09.08.2017: Mr. Bornmann shows us an item regarding Nepal and has the following question: "This letter from Calcutta addressed to King Rajendra in Kathmandu, Nepal shows a CALCUTTA FREE-mark. Who can give any information regarding this marking?"

11.MAY.2017: Mr. Zahid Islam has supplied these noticeable left-shift of the black printing of the UPU issue 1949 from Bahawalpur. He never has seen any literature or notice describing this flaw. Who can give some details or can show examples?

Comment by J. Wrede: In my stock I can define horizontal shiftings up t o 3 mm for these stamps. However the item shown here has an extreme left-shift. Comparing the shown item with my item with the maximum right-shift gives a difference of more than 7 mm.
It should be mentioned that vertical shifting can be observed as well. Items with the black print touching or even overlapping the upper or lower letters can be found.

08.FEB.2017: Mr. Becker (a collector of unissued stamps whom we had helped earlier) has sent us the following question:
"The shown miniature sheet and ten single stamps Legendary Singers of India have been issued on 31.12.16. Interestingly a similar (same?) issue was announced to be issued on 21.05.2016. But the stamps came not into sale. There was rumour that the issue had been withdrawn as 5 of the 10 selected singers had already been honoured by earlier stamp issues. It is said that the already printed stamps had been destroyed.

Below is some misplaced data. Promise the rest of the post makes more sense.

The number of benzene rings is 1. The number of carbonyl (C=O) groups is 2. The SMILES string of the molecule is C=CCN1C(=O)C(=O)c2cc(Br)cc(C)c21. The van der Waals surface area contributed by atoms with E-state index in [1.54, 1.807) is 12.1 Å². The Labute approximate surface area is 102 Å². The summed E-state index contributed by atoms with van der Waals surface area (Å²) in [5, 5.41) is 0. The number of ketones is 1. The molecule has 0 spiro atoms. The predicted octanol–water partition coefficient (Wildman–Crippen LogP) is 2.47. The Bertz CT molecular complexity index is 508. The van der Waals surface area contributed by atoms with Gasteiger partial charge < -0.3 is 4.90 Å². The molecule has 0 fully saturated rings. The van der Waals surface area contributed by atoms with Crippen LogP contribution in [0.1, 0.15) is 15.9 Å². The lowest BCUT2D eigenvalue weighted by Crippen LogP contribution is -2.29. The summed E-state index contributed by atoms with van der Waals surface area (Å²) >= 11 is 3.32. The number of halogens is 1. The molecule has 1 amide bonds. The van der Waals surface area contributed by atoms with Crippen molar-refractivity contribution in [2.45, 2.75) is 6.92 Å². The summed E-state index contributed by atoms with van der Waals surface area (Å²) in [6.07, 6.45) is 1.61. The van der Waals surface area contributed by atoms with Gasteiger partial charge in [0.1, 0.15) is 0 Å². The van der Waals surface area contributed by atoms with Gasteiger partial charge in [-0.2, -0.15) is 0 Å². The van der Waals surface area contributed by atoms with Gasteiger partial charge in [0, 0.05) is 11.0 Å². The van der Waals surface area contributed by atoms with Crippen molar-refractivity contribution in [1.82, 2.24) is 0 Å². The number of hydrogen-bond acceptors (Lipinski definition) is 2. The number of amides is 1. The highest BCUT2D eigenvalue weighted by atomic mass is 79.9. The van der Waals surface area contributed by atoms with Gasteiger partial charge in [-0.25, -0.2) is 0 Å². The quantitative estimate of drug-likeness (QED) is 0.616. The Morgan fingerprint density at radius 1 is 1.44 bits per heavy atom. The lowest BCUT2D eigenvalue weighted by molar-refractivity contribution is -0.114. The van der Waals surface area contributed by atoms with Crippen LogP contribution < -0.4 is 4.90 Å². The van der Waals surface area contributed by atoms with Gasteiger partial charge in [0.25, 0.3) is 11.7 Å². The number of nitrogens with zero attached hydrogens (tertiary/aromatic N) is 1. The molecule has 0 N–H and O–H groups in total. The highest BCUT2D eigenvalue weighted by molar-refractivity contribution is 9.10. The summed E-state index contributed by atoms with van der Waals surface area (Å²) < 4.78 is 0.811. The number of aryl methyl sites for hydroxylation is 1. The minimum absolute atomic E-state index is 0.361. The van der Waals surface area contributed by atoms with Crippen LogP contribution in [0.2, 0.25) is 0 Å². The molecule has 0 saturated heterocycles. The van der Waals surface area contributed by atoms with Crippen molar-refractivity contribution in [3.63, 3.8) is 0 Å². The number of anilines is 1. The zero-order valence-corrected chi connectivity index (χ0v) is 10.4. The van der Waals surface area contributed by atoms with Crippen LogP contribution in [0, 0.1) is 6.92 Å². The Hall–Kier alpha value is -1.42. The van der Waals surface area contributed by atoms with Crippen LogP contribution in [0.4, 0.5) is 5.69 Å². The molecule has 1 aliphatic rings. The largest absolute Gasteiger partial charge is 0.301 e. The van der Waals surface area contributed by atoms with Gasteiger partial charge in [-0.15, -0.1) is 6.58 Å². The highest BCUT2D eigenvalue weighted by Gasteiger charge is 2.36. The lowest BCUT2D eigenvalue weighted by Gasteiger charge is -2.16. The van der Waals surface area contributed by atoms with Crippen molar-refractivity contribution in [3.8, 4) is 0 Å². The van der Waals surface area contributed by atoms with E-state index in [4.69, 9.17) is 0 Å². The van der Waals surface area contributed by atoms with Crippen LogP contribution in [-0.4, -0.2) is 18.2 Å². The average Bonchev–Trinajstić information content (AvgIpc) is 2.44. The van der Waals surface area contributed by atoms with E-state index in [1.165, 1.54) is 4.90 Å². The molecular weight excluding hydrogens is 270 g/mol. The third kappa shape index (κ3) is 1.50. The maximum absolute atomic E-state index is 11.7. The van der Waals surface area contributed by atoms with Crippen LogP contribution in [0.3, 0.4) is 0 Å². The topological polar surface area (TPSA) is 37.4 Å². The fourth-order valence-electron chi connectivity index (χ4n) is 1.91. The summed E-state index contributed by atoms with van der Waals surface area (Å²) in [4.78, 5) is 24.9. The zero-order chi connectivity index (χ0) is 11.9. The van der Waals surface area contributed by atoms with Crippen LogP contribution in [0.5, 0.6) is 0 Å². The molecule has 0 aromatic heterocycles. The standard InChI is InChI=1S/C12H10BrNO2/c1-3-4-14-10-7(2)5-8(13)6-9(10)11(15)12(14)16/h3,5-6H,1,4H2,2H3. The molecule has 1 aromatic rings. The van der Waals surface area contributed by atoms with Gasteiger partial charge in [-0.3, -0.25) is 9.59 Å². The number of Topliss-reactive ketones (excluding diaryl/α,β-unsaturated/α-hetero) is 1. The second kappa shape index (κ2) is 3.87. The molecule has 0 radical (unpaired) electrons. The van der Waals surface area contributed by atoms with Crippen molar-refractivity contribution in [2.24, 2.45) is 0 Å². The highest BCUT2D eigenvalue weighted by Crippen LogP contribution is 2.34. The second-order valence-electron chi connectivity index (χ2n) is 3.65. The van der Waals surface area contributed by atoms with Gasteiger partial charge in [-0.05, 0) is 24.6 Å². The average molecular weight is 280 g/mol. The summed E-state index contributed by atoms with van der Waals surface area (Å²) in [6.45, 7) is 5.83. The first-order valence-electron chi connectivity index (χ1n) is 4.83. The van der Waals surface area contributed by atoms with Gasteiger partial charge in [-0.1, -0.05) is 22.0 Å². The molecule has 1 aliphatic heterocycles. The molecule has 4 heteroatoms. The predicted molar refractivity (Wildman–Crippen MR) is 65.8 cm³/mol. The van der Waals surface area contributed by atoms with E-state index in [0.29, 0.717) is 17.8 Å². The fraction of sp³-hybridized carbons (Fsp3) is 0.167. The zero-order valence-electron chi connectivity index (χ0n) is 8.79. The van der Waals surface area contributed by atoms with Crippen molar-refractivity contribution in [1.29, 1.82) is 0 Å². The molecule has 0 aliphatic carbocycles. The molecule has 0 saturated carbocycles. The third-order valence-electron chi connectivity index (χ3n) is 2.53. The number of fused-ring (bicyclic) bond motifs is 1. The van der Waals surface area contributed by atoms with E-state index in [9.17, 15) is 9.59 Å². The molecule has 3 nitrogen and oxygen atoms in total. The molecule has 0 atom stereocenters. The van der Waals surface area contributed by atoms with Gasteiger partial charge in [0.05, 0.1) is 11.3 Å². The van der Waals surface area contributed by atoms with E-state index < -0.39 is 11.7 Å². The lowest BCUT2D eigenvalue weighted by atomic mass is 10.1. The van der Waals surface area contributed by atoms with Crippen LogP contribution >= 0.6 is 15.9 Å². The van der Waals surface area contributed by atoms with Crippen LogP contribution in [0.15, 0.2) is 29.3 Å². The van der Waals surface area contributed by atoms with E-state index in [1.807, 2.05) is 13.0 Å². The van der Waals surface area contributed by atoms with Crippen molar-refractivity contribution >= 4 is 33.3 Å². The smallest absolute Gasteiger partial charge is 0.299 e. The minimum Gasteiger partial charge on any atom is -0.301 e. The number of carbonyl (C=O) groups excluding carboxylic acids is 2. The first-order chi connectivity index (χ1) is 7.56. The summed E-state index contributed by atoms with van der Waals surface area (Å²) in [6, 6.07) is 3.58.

Comparing the issued stamps with pictures of the non-issued stamps I can not detect any difference. Is it possible that the now published stamps are those printed early in 2016 (the stamps had NOT been destroyed) and there was in fact a delay of several months to issue them?"

Note by the Editor: This is a mysterious issue: The stamps had not been issued in May 2016 but were available a short time after (probably illegal) in the philatelic market. See the extracts (PDF-documents) from two publications BetterPhilatelie and RainbowStampNews as PDF.

11.02.2017: Mr. Eckstein has sent in a question about a letter from British-India (Bombay) to Egypt (Cairo) dated 2nd April 1887:
"I am just studying postage due of Egypt. I am not an expert of the Indian postage tariffs and thus are asking for your help. I assume that the postage for the 4th weight class was 12 Annas, thus 2 Annas are missing. Converting 2 Annas gives 1 Egyptian Piastre resulting in 2 Egyptian Piastre postage due."
Who can help calculating the postage?